The Life of My Choice by Wilfred Thesiger (W.W. Norton & Co.)
Three months ago, on a cloudless afternoon, only fifteen miles from the center of London, at an old people’s home surrounded by horse-meadows and a golf-course that looked as if they had lain unchanged for a hundred years, I shook hands with Sir Wilfred Thesiger. This extraordinary traveler, famous for his ascetic manners and commitment to the hardship of living the traditional life of the desert-dwellers, sat stiffly in his jacket and tie. The man who resisted almost all technological change in the twentieth century (he was an expert photographer, but used only black-and-white), and who had once said that his body should be left out for the vultures to feed on when he died, had returned to his homeland to live out his remaining years. With a faltering hand affected by Parkinson’s disease, he signed my copy of his autobiography, The Life of My Choice.
To what degree can free choices drive the variety and richness of our lives? Thesiger admits that, as the first British child to be born in Abyssinia (in 1910), the influence that the 1916 entry into Addis Ababa of Ras Tafari’s victorious army of Shoans against the Wollo made an indelible impression upon him. “I believe that day implanted in me a life-long craving for barbaric splendor, for savagery and color and the throb of drums, and that it gave me a lasting veneration for long-established custom and ritual.” While Thesiger is probably best-known for his pioneering trek across the Empty Quarter of Saudi Arabia, and for the devoted account of his life among the Marsh Arabs of Iraq (whom Saddam Hussein almost exterminated), he leaves his other books (Arabian Sands, The Marsh Arabs) to tell those stories. Here he concentrates on his austere childhood, the early death of his father, difficult days at Eton, and then his remarkable experiences, mainly in Africa, venturing into the unknown, fighting the Italians in Abyssinia, and working for Britain’s SAS in the Western Desert in WW II.
It is easy to judge our predecessors by the climate of our times. Readers may carp at Thesiger’s desire to blast off his rifle at innocent animals purely for sport. The habits of the Danakil warriors he admired, proving their manhood via slaughter of rival tribesmen, shows that barbarism and savagery are just that. Thesiger’s preference for turning the clock back to the Age of Steam was obviously unrealistic, as the tribes he lived with became fascinated by, and even appreciated, some of the benefits of twentieth-century science. But his unique dedication to understanding and experiencing the life of the people he encountered, without any motive of proselytism or cultural improvement, shines through in this engrossing work. And he is outspoken in his account of the destructive influence of the Western world: in one of the most telling paragraphs, he tells how the UK ambassador at the time of Mengistu’s disastrous Marxist revolution replied to his inquiry as to whether Russian or Chinese agents had introduced communism to Ethiopia: “There was no need. The revolution was largely brought about by British and American communist school teachers and university lecturers.”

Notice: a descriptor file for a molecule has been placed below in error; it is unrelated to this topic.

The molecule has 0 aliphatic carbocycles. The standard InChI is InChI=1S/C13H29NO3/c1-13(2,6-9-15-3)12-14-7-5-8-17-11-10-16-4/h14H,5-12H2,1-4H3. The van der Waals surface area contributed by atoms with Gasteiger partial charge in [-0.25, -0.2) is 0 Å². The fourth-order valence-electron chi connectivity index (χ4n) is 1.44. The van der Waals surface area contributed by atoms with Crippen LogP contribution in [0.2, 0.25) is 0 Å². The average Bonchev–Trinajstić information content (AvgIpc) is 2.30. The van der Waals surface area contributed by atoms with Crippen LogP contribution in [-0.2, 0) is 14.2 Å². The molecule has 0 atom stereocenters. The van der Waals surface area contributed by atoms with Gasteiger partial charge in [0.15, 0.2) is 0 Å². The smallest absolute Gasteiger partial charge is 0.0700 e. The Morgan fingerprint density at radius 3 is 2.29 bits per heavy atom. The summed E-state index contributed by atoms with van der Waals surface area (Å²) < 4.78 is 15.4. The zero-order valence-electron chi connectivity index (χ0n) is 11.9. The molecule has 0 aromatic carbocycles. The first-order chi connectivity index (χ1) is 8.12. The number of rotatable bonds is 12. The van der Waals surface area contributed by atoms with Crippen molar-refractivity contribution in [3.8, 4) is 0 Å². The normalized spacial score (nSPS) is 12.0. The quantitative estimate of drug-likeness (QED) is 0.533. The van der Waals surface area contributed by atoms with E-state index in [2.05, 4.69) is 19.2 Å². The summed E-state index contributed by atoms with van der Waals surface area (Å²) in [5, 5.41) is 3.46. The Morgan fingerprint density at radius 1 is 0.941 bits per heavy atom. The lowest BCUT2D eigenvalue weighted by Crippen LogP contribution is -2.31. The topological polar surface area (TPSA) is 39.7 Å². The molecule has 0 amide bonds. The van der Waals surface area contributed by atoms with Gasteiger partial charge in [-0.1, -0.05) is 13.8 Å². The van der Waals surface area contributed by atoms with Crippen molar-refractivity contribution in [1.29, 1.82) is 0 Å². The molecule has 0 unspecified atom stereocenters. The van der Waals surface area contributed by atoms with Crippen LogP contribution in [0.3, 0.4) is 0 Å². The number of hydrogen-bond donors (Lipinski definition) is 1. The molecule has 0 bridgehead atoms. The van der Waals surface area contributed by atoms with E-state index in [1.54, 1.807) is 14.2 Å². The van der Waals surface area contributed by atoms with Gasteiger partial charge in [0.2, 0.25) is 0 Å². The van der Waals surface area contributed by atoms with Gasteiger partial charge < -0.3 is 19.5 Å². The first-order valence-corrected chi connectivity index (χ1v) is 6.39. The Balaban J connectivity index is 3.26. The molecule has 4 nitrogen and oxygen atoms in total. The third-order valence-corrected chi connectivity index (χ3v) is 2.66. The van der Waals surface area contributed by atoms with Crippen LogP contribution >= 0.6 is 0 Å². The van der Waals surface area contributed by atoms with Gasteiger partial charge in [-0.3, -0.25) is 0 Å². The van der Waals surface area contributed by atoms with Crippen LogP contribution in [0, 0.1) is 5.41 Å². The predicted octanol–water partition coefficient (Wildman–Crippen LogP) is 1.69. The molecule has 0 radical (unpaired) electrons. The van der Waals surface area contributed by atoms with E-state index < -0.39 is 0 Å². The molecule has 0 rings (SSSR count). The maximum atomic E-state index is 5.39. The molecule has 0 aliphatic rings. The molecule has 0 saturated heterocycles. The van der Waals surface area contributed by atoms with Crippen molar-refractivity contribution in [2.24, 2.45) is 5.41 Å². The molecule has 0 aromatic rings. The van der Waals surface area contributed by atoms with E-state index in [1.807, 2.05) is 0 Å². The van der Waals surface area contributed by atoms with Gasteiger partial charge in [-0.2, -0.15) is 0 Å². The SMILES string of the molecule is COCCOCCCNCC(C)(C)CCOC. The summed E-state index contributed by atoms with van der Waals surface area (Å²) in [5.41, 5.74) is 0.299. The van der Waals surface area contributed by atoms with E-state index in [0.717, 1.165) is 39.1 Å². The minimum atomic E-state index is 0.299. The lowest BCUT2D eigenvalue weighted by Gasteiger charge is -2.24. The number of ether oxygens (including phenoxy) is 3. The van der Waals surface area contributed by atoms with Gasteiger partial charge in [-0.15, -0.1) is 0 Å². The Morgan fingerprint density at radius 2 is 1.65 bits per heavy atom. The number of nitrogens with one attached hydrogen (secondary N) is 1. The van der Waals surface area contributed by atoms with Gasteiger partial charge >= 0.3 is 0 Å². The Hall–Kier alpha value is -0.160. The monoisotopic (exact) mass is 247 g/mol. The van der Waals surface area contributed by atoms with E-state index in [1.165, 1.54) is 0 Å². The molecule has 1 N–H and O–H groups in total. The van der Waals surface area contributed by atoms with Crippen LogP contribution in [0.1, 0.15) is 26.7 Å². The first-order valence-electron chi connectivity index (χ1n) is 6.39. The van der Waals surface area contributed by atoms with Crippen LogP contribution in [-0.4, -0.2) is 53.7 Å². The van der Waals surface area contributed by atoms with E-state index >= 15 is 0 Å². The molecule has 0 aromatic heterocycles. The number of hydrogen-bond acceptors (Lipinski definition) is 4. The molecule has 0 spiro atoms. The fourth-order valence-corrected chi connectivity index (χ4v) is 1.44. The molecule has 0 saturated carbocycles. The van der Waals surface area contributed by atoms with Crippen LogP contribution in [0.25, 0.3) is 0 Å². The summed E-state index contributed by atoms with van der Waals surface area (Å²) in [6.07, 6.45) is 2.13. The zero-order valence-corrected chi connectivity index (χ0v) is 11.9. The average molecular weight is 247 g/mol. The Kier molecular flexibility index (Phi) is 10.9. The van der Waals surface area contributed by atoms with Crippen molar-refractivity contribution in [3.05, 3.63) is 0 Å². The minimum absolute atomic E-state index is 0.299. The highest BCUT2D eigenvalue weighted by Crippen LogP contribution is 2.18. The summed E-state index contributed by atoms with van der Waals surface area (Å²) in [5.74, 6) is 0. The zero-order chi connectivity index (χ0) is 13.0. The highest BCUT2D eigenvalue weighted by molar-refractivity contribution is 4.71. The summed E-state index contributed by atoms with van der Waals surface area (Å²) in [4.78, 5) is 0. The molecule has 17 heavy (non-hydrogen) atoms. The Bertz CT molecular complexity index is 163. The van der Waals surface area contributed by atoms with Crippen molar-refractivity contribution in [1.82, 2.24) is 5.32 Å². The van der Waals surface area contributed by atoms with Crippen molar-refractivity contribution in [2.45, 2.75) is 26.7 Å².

Thesiger died on August 24th at the age of ninety-three. Maybe the atmosphere of his final domicile allowed him to think he had returned to an imagined Edwardian era, watching the primitive Surrey tribes brandishing their irons on the nearby fairways. In sharp contrast to last week’s review subject (Bill Bryson), Sir Wilfred was a nomad who decided to write about his travels, not a writer who set out on a journey for the purpose of composing a book. There is room for both, but in an age when dramas on Everest receive real-time Internet coverage, his passing signals the end of a more dignified era of exploration. Perhaps even those vultures bowed their heads for a moment.